Blondie (album)

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Blondie album cover.jpg
Studio album by
ReleasedDecember 1976
RecordedAugust–September 1976
StudioPlaza Sound Studios, New York City
LabelPrivate Stock, later re-released on Chrysalis
ProducerRichard Gottehrer
Blondie chronology
Plastic Letters
Singles from Blondie
  1. "X Offender"
    Released: June 17, 1976
  2. "In the Flesh"
    Released: October 1976
  3. "Rip Her to Shreds"
    Released: November 1977

Blondie is the eponymous debut studio album by American rock band Blondie. It was released in December 1976, by Private Stock Records.


The first single "X Offender" was originally titled "Sex Offender", but since radio stations would not play a song with such a provocative title, the band renamed the song. After disappointing sales and poor publicity, the band ended their contract with Private Stock and signed with Chrysalis Records in mid 1977. Chrysalis re-released the album in September 1977, when they issued Blondie's 2nd album "Plastic Letters", along with the single "In the Flesh". The album reached No. 14 in Australia,[1] where the band had already had a Top 3 hit with "In the Flesh". The album also charted at No. 75 in the UK in early 1979, where the band had become immensely popular.

Through the production of Richard Gottehrer, who had worked with the Angels and other artists of the 1950s and 1960s, much of the music is suffused with the girl group sound of that era. Harry told an interviewer in 1978 that the band never intended to be retro and when some journalists described them that way, it was "quite a shock".[2] Likewise she rejected any attempt to brand the music as pop, insisting that Blondie played new wave music.[3]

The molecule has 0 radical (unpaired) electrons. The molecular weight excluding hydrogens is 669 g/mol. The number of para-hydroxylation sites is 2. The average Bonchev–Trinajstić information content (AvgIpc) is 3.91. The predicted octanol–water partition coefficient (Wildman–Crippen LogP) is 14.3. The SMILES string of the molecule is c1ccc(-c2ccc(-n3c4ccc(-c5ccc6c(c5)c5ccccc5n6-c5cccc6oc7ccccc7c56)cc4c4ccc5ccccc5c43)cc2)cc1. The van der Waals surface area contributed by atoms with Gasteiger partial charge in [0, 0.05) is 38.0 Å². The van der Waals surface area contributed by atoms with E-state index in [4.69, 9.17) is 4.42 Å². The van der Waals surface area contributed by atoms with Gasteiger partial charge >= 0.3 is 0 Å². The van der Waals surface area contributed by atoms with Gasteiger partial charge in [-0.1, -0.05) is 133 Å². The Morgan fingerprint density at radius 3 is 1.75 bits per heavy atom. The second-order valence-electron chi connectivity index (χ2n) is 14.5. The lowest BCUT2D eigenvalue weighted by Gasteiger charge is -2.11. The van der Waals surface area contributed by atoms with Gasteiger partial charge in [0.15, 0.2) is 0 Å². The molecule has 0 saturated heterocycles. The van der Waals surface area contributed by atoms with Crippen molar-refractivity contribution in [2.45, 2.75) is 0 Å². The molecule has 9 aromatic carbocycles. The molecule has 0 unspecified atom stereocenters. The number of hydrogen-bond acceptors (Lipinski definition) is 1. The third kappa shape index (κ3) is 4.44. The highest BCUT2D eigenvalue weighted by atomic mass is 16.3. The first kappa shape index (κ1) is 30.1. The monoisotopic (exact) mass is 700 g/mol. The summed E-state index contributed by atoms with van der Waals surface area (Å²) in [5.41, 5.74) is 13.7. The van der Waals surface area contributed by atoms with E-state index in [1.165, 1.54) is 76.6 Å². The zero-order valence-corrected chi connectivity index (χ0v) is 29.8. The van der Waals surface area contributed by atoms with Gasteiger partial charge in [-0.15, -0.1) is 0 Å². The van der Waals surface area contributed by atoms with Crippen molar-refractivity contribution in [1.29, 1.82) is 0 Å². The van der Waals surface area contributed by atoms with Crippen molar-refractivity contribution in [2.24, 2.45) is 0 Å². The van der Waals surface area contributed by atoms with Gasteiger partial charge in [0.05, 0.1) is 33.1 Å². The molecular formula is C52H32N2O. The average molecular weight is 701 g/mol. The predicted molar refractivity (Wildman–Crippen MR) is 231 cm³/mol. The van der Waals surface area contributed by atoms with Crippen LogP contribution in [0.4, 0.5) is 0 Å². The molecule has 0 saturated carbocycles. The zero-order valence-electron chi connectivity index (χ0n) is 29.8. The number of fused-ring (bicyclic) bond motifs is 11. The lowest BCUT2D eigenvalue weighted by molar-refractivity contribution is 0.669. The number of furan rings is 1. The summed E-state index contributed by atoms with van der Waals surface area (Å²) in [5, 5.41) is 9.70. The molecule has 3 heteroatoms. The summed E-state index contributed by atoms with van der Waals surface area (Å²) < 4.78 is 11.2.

The album was first digitally remastered by Chrysalis Records UK in 1994. In 2001, the album was again remastered and reissued, this time along with five bonus tracks. "Out in the Streets" (The Shangri-Las cover), "The Thin Line" and "Platinum Blonde" are three of five tracks from a 1975 demo recorded by Alan Betrock; all five were first issued on the 1994 compilation The Platinum Collection. Bonus track "Platinum Blonde" was the first song that Debbie Harry wrote.[4] Original single versions of "X Offender" and "In the Sun" are both sides of Blondie's first single, issued on Private Stock, and are different mixes from the album versions. The two Private Stock versions are both remastered from vinyl.

Critical reception[edit]

Professional ratings
Review scores
AllMusic4.5/5 stars[5]
Entertainment WeeklyB+[6]
Q4/5 stars[7]
Rolling Stone4/5 stars[8]
The Rolling Stone Album Guide4/5 stars[9]
Spin Alternative Record Guide7/10[10]
The Village VoiceB+[11]

Reviewing Blondie in 1977 for Rolling Stone, Ken Tucker called the album "a playful exploration of Sixties pop interlarded with trendy nihilism" and found that all the songs "work on at least two levels: as peppy but rough pop, and as distanced, artless avant-rock".[12]

In 2020, Rolling Stone included Blondie at number 401 on its list of the 500 greatest albums of all time.[13]

Track listing[edit]

Side One
1."X Offender"Deborah Harry, Gary Valentine3:14
2."Little Girl Lies"Harry2:07
3."In the Flesh"Harry, Chris Stein2:33
4."Look Good in Blue"Jimmy Destri2:55
5."In the Sun"Stein2:39
6."A Shark in Jets Clothing"Destri3:39
Side Two
7."Man Overboard"Harry, Stein3:22
8."Rip Her to Shreds"Harry, Stein3:22
9."Rifle Range"Stein, Ronnie Toast3:41
10."Kung Fu Girls"Harry, Valentine, Destri2:33
11."The Attack of the Giant Ants"Stein3:34
Bonus tracks on 2001 CD re-issue